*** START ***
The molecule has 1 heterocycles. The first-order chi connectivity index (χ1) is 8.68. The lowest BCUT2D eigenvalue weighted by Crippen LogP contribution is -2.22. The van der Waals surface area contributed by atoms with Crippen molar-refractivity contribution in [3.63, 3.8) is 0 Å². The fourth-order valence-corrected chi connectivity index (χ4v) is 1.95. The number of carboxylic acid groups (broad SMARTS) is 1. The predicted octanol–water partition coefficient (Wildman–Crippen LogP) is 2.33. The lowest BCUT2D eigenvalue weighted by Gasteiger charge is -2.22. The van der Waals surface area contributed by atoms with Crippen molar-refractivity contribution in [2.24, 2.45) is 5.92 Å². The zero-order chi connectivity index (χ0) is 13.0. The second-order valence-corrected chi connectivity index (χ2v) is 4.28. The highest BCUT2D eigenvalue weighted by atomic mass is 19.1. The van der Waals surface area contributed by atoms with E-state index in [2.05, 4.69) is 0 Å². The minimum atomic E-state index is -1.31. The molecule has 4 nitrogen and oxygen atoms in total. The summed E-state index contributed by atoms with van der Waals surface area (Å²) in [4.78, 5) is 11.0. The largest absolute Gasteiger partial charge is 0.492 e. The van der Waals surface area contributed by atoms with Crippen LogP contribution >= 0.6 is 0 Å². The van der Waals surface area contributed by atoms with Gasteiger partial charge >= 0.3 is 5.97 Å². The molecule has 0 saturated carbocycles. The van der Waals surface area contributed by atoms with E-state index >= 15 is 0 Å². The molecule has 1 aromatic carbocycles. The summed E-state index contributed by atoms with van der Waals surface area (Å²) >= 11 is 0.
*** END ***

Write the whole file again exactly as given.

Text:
The molecule has 1 heterocycles. The first-order chi connectivity index (χ1) is 8.68. The lowest BCUT2D eigenvalue weighted by Crippen LogP contribution is -2.22. The van der Waals surface area contributed by atoms with Crippen molar-refractivity contribution in [3.63, 3.8) is 0 Å². The fourth-order valence-corrected chi connectivity index (χ4v) is 1.95. The number of carboxylic acid groups (broad SMARTS) is 1. The predicted octanol–water partition coefficient (Wildman–Crippen LogP) is 2.33. The lowest BCUT2D eigenvalue weighted by Gasteiger charge is -2.22. The van der Waals surface area contributed by atoms with Crippen molar-refractivity contribution in [2.24, 2.45) is 5.92 Å². The zero-order chi connectivity index (χ0) is 13.0. The second-order valence-corrected chi connectivity index (χ2v) is 4.28. The highest BCUT2D eigenvalue weighted by atomic mass is 19.1. The van der Waals surface area contributed by atoms with E-state index in [2.05, 4.69) is 0 Å². The minimum atomic E-state index is -1.31. The molecule has 4 nitrogen and oxygen atoms in total. The summed E-state index contributed by atoms with van der Waals surface area (Å²) in [4.78, 5) is 11.0. The largest absolute Gasteiger partial charge is 0.492 e. The van der Waals surface area contributed by atoms with Crippen LogP contribution >= 0.6 is 0 Å². The van der Waals surface area contributed by atoms with Gasteiger partial charge >= 0.3 is 5.97 Å². The molecule has 0 saturated carbocycles. The van der Waals surface area contributed by atoms with E-state index >= 15 is 0 Å². The molecule has 1 aromatic carbocycles. The summed E-state index contributed by atoms with van der Waals surface area (Å²) >= 11 is 0.